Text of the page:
It is a series of questions and answers that author, Naoki Higashida, who was 13 years old at the time of writing the book, addresses about what it’s like to have autism. Naoki was (is?) mostly nonverbal, so his mother developed an alphabet chart, and he composes his thoughts by pointing to letters that spell words. The entire book was written this way. Question One in the book is “How are you writing these sentences?”, where he describes his process.
The thoughts that struck me were that using this rather low-tech process allowed him to “anchor” his words, words that might escape him if he tried to speak them. Also, he reflects on the necessity of self-expression being the essence of truly being human. What a compelling thought.
Question Three is “Why do you ask the same questions over and over?” One of The Boy’s oldest friends does this almost incessantly, and The Boy himself likes to do this from time to time, so I was curious about this. Naoki describes his thoughts as not being linear like those of a neuro-typical person, but more like balls in a ball pit, so that asking the same question over and over helps him arrive back to the memory of the answer the last time he heard it. The next part of his answer resonated with me — Naoki said that it also allows him to “play with words”. This is one of The Boy’s favorite things – he loves puns and jokes that have to do with words even homophones and homonyms. Naoki said that asking repeated questions that he does know the answer to can be like “playing catch”, having fun “playing with sound and rhythm.”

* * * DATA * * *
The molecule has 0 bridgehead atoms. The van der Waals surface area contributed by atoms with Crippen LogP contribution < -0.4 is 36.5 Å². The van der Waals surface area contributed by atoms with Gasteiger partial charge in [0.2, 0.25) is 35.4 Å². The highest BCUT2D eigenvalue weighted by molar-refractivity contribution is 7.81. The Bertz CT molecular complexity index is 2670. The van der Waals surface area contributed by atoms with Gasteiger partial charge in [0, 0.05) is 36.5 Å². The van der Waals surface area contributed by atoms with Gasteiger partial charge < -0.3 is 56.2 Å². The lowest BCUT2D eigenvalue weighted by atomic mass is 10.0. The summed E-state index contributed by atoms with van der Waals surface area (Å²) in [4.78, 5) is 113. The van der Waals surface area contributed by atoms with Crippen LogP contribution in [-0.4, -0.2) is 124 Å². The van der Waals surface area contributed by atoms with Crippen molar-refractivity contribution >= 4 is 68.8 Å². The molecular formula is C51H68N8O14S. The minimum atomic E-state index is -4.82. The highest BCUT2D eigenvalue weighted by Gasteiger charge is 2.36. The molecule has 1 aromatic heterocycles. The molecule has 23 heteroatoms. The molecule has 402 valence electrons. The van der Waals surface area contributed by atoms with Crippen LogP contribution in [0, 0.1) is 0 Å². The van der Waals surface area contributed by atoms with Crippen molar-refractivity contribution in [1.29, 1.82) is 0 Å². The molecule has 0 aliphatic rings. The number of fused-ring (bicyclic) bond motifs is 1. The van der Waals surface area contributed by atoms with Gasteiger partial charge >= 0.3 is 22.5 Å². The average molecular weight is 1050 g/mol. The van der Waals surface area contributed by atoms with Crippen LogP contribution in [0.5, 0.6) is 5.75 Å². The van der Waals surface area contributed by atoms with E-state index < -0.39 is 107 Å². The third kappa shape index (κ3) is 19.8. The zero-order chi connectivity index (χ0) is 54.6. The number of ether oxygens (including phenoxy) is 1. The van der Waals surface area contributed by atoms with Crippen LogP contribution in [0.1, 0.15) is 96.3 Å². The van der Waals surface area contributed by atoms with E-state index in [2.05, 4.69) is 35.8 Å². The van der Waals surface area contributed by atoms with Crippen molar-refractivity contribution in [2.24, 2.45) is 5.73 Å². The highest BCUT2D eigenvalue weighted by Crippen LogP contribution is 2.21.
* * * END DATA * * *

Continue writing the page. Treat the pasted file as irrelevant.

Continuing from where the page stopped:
Question Four was similar: “Why do you echo questions back at the asker?” and Naoki responded that doing so was a way of “sifting through memories to pick up clues about what the questioner is asking”, so that he can select the correct “memory picture” that answers the question. In other words, it’s a processing technique, and it echoes the idea of people with autism thinking in pictures.
Responding to Question Seven, “Why do you speak in that peculiar way?”, Naoki describes it as a “gap” between what he’s thinking and saying because he can only access certain words at that time. He goes on to say that he may sound strange when he’s reading aloud because he cannot imagine the story while reading it. This, THIS is why I still read to my son at age 11, and why comprehension is difficult but fluency is a breeze!!
The next few questions deal with conversation, and why it so difficult for people with autism to converse. In Naoki’s case, he describes it as a “flood of words,” and words “escaping” when it is his turn to speak. He also asks us not to “assume that every word we say is what we intended,” because sometimes the words that can be accessed are not the correct ones, but they come out anyway. He explains a great lack of control, and anxiety about how he is perceived. He ends this section by asking, “Can you imagine how your life would be if you couldn’t talk?” and what I think he means is that not having the control of your own brain and body to make yourself understood is extremely isolating and frustrating.
What are your thoughts on this section of the book? Were there any revelations for you? Please share below. I can’t wait to hear what you think!